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Boston City Guide

Boston Restaurants Guide

©2006 Once a favorite food for colonial Bostonians, Boston baked beans are still served at Durgin-Park.

Local New England cuisine emphasizes seafood. You absolutely have to try New England -- no tomatoes ever -- clam "chowda." Rich and creamy, clam chowder is New England's comfort food. For chowder with a side of history, the Mobil Two-Star Union Oyster House (41 Union St) is the oldest continually operating restaurant in the United States. And if you've never tasted lobster before, you're in for a treat. Lobster appears in some form on nearly every menu, such as traditional boiled lobster, grilled lobster, and even lobster fritters.

Legal's Seafoods (26 Park Plaice) serves the best in seafood in a newly renovated building in downtown Boston, and is the place that natives choose to dine. You also can order just the right wine with your meal since its state-of-the-art wine celler houses 11,000 bottles.


Jumbo Seafood (7 Hudson St, 617/542-2823) is one of the largest restaurants in Boston's Chinatown. The Jumbo Shrimp steamed with wine and fresh garlic is representative of Jumbo's fresh, clean cuisine.  But if your taste runs to the more exotic, Boston has a treasure trove of other cuisines to try as well, such as Persian, Cambodian, and even Malaysian.

Disneyesque by Boston standards, celebrity chef Todd English's Kingfish Hall (188 Faneuil Hall Marketplace, South Market Building) serves both New England classic and Asian-inspired seafood. It's a fun place for a New England lobster boiled dinner.

Boston is affectionately known as "Beantown" because beans baked in molasses was a favorite colonial food. Mobil One-Star Durgin-Park (340 Faneuil Hall Marketplace) is one of only a few restaurants in town that still serves Boston baked beans. Durgin-Park serves traditional "Yankee" cooking, the waitresses are famously (yet selectively) boorish, and everyone eats at communal tables. Durgin-Park is yet another Boston institution that can help you find the true "local" experience.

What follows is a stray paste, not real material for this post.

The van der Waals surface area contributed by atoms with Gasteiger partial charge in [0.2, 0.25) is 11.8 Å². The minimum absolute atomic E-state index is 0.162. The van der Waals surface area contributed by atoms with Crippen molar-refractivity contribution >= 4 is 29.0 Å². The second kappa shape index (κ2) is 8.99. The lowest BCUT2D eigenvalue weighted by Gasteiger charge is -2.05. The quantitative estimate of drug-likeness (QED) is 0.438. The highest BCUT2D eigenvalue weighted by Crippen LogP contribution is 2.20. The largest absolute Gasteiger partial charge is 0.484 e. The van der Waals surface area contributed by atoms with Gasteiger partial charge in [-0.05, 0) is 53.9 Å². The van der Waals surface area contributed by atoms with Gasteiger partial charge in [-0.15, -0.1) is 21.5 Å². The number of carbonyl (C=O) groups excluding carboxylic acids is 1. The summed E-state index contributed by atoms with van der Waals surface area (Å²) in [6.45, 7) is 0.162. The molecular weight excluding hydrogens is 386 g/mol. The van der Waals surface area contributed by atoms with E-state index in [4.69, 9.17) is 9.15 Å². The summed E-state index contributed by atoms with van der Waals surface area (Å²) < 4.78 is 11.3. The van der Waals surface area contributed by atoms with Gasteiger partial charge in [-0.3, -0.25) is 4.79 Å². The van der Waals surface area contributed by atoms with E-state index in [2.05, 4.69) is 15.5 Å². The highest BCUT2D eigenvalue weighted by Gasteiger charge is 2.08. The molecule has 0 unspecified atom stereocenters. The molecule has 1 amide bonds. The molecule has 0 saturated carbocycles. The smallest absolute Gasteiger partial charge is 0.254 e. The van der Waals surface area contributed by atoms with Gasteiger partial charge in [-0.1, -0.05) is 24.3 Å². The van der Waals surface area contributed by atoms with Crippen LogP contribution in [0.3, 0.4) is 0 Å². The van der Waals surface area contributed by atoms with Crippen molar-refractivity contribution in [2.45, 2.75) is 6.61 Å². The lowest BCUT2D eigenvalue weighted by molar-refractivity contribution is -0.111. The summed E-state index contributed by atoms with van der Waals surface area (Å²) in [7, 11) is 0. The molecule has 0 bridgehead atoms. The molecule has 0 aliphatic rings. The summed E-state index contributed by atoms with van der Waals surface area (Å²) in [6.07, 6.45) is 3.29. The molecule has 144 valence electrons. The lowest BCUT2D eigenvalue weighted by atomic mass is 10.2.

If you're looking to eat Boston Cream Pie, you will be eating cake. This vanilla layer cake filled with custard and topped with a chocolate glaze was first created at Mobil Three-Star Parker's Restaurant in the Mobil Three-Star Omni Parker House Hotel (60 School St). Parker House rolls also were invented here. In fact, dining here will put you in one of the oldest dining rooms in Boston.

Of course, the North End does Italian cuisine exceedingly well and there are some great Asian restaurants in Chinatown. Mobil Three-Star Mamma Maria (3 North Square) gets raves all around for its gorgeous setting and wonderful food. This restaurant located in an early 19-century brick townhouse, is a good spot to get contemporary and specialty dishes. Their rabbit with pappardelle pasta is a standout.

Boston is also noted for its many fine-dining establishments. During March and August you can sample a three-course prix fixe lunch or dinner at some of Boston's most exclusive restaurants at reduced prices.

Before you step into a restaurant, keep in mind that a 15 percent gratuity tip is expected for good service.  It's advised that you check the bill to determine if a gratuity is already included. For larger parties, the average gratuity trend for restaurants is to add from 15 to 18 percent to the bill.

As you've read in the preceding sections, Boston is a town with countless things to do. But since most travelers have only a limited number of days to see the city, we've planned several specialized itineraries. Check them out in the following section.